The over use of opioids (pain killers) has reached epidemic proportions. In many cases, the use of pain killers leads to addiction even after the pain has subsided. Chronic pain does not have to be a way of life. Chronic pain is defined as pain that lasts for several months, and in some cases, years. Hundreds of millions of Americans are impacted by chronic pain. Some suffer from depression because of that pain.

Comprehensive pain management typically involves more than one modality. The most common are:

  • Pharmaceuticals
  • Surgery
  • Physical Therapy
  • Chiropractor
  • Other alternative treatments

Physical therapy has the capability of easing discomfort while helping to increase mobility. A physical therapist will not only assist in improving daily movement, but will also help you understand where the pain is coming from and why. The purpose of physical therapy is to help you become stronger. Most patients are weaker from lack of movement (favoring the pain) which is counterproductive to healing. It’s understandable, if your knee hurts you don’t want to use it. It is by using it, under the guidance of a physical therapist, that you help it heal.

Physical therapy for pain management involves a variety of different methods including:

  • Manual therapy
  • Movement and exercise
  • Manipulation of joints
  • Massage
  • Tens unit / Ultrasound
  • Hot and cold therapy

Opioids, which only mask pain, come with a host of risks. Side effects include everything from depression to addiction. The CDC states that “Opioids should not be considered routine therapy.” The CDC also states that there is “high-quality evidence” supporting exercise as part of a physical therapy treatment plan for those conditions. Before you agree to a prescription treatment, talk to a physical therapist about non-pharmaceutical options. Even over the counter pain killers like NSAIDS (non-steroidal anti-inflammatory drugs) come with health risks. Your body has natural pain-relieving chemicals, and by increasing movement you encourage the production of those chemicals.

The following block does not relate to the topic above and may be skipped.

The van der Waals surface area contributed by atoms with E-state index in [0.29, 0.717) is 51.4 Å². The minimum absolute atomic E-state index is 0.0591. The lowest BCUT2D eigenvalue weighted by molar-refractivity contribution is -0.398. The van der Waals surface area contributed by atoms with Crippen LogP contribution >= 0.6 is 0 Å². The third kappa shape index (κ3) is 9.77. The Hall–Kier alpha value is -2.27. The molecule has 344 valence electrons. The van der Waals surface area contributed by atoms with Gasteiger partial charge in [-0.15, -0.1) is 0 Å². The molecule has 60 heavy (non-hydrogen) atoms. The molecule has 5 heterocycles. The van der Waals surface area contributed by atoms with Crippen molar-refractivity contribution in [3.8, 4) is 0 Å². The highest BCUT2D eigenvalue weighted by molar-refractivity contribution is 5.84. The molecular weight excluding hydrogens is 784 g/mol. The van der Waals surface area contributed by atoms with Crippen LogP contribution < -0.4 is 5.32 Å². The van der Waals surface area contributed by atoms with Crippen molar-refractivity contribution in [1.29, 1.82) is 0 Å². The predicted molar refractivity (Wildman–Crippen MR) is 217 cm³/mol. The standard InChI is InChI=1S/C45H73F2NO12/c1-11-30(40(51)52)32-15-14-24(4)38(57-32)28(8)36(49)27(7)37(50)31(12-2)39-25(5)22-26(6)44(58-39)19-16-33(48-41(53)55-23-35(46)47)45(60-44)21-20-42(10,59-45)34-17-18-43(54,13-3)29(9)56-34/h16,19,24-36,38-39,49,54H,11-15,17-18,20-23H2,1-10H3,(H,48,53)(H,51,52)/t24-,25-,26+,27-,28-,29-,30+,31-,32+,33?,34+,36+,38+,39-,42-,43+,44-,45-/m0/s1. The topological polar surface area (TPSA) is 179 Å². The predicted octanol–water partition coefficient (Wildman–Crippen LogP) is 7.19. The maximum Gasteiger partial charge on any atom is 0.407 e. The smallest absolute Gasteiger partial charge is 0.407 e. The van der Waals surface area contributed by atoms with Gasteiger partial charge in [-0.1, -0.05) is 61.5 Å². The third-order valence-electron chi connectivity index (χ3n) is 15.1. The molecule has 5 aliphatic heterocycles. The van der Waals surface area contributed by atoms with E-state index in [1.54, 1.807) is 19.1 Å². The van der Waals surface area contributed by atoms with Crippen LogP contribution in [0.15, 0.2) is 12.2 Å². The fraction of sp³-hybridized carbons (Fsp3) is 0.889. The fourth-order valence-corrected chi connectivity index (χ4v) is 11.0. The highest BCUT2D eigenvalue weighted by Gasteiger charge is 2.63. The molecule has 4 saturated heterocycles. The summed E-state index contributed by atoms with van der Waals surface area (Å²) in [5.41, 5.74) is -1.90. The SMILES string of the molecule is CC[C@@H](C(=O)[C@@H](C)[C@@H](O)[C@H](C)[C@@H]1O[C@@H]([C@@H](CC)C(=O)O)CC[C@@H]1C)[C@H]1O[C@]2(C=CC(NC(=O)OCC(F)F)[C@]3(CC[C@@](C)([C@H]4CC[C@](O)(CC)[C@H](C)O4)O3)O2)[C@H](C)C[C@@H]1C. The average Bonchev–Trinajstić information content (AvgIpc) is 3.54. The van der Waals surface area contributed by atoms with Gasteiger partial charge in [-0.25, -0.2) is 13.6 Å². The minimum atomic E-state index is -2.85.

Your Physical therapist partners with you, your family and your other doctors and health care professionals to manage your treatment. A physical therapist helps you to set realistic expectations for recovery with the goal being to decrease or eliminate pain without doing more damage to your body.

Physical Therapy vs Opioids

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